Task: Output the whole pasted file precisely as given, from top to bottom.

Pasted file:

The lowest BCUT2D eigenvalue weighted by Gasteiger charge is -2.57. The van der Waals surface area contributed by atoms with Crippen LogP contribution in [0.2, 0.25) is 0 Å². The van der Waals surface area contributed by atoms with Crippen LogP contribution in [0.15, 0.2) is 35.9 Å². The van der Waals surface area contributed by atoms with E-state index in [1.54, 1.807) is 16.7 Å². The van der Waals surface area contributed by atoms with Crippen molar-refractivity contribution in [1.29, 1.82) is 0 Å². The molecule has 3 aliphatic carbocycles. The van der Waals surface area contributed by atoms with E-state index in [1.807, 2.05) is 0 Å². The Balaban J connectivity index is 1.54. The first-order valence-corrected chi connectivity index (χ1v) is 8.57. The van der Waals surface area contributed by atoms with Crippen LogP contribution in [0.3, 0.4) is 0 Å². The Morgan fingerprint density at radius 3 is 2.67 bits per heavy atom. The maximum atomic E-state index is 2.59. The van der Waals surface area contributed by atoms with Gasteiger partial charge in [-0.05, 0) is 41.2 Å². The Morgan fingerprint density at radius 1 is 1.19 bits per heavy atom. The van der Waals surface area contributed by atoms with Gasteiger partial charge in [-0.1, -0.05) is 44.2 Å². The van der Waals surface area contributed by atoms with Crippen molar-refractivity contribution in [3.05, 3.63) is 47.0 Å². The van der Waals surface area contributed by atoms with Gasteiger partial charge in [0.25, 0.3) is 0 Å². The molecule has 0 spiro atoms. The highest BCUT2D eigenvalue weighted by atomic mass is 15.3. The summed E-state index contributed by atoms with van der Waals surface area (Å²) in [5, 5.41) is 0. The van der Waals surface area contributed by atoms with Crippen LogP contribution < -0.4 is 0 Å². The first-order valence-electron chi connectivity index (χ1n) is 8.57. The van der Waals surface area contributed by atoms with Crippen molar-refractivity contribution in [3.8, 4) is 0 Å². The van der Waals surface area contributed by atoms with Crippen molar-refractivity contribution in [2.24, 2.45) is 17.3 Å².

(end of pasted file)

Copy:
The lowest BCUT2D eigenvalue weighted by Gasteiger charge is -2.57. The van der Waals surface area contributed by atoms with Crippen LogP contribution in [0.2, 0.25) is 0 Å². The van der Waals surface area contributed by atoms with Crippen LogP contribution in [0.15, 0.2) is 35.9 Å². The van der Waals surface area contributed by atoms with E-state index in [1.54, 1.807) is 16.7 Å². The van der Waals surface area contributed by atoms with Crippen molar-refractivity contribution in [1.29, 1.82) is 0 Å². The molecule has 3 aliphatic carbocycles. The van der Waals surface area contributed by atoms with E-state index in [1.807, 2.05) is 0 Å². The Balaban J connectivity index is 1.54. The first-order valence-corrected chi connectivity index (χ1v) is 8.57. The van der Waals surface area contributed by atoms with Crippen LogP contribution in [0.3, 0.4) is 0 Å². The Morgan fingerprint density at radius 3 is 2.67 bits per heavy atom. The maximum atomic E-state index is 2.59. The van der Waals surface area contributed by atoms with Gasteiger partial charge in [-0.05, 0) is 41.2 Å². The Morgan fingerprint density at radius 1 is 1.19 bits per heavy atom. The van der Waals surface area contributed by atoms with Gasteiger partial charge in [-0.1, -0.05) is 44.2 Å². The van der Waals surface area contributed by atoms with Crippen molar-refractivity contribution in [3.05, 3.63) is 47.0 Å². The van der Waals surface area contributed by atoms with Gasteiger partial charge in [0.25, 0.3) is 0 Å². The molecule has 0 spiro atoms. The highest BCUT2D eigenvalue weighted by atomic mass is 15.3. The summed E-state index contributed by atoms with van der Waals surface area (Å²) in [5, 5.41) is 0. The van der Waals surface area contributed by atoms with Crippen LogP contribution < -0.4 is 0 Å². The first-order valence-electron chi connectivity index (χ1n) is 8.57. The van der Waals surface area contributed by atoms with Crippen molar-refractivity contribution in [3.8, 4) is 0 Å². The van der Waals surface area contributed by atoms with Crippen molar-refractivity contribution in [2.24, 2.45) is 17.3 Å².